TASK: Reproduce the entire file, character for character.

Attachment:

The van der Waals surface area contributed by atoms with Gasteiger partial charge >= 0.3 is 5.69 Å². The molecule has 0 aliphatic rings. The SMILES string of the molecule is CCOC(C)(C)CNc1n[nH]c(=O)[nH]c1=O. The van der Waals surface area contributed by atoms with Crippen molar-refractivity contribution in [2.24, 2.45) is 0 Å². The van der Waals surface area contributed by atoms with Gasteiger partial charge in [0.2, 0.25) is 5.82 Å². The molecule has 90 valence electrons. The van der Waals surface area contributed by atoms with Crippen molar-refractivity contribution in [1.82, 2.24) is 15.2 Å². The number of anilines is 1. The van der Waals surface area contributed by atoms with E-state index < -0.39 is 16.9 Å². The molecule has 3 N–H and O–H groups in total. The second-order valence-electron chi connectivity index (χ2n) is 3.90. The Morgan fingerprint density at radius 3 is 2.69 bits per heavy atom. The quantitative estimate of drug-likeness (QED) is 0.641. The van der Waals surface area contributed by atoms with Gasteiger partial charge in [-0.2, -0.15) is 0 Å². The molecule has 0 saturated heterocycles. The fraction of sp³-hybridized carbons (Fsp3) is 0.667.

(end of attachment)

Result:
The van der Waals surface area contributed by atoms with Gasteiger partial charge >= 0.3 is 5.69 Å². The molecule has 0 aliphatic rings. The SMILES string of the molecule is CCOC(C)(C)CNc1n[nH]c(=O)[nH]c1=O. The van der Waals surface area contributed by atoms with Crippen molar-refractivity contribution in [2.24, 2.45) is 0 Å². The van der Waals surface area contributed by atoms with Gasteiger partial charge in [0.2, 0.25) is 5.82 Å². The molecule has 90 valence electrons. The van der Waals surface area contributed by atoms with Crippen molar-refractivity contribution in [1.82, 2.24) is 15.2 Å². The number of anilines is 1. The van der Waals surface area contributed by atoms with E-state index < -0.39 is 16.9 Å². The molecule has 3 N–H and O–H groups in total. The second-order valence-electron chi connectivity index (χ2n) is 3.90. The Morgan fingerprint density at radius 3 is 2.69 bits per heavy atom. The quantitative estimate of drug-likeness (QED) is 0.641. The van der Waals surface area contributed by atoms with Gasteiger partial charge in [-0.2, -0.15) is 0 Å². The molecule has 0 saturated heterocycles. The fraction of sp³-hybridized carbons (Fsp3) is 0.667.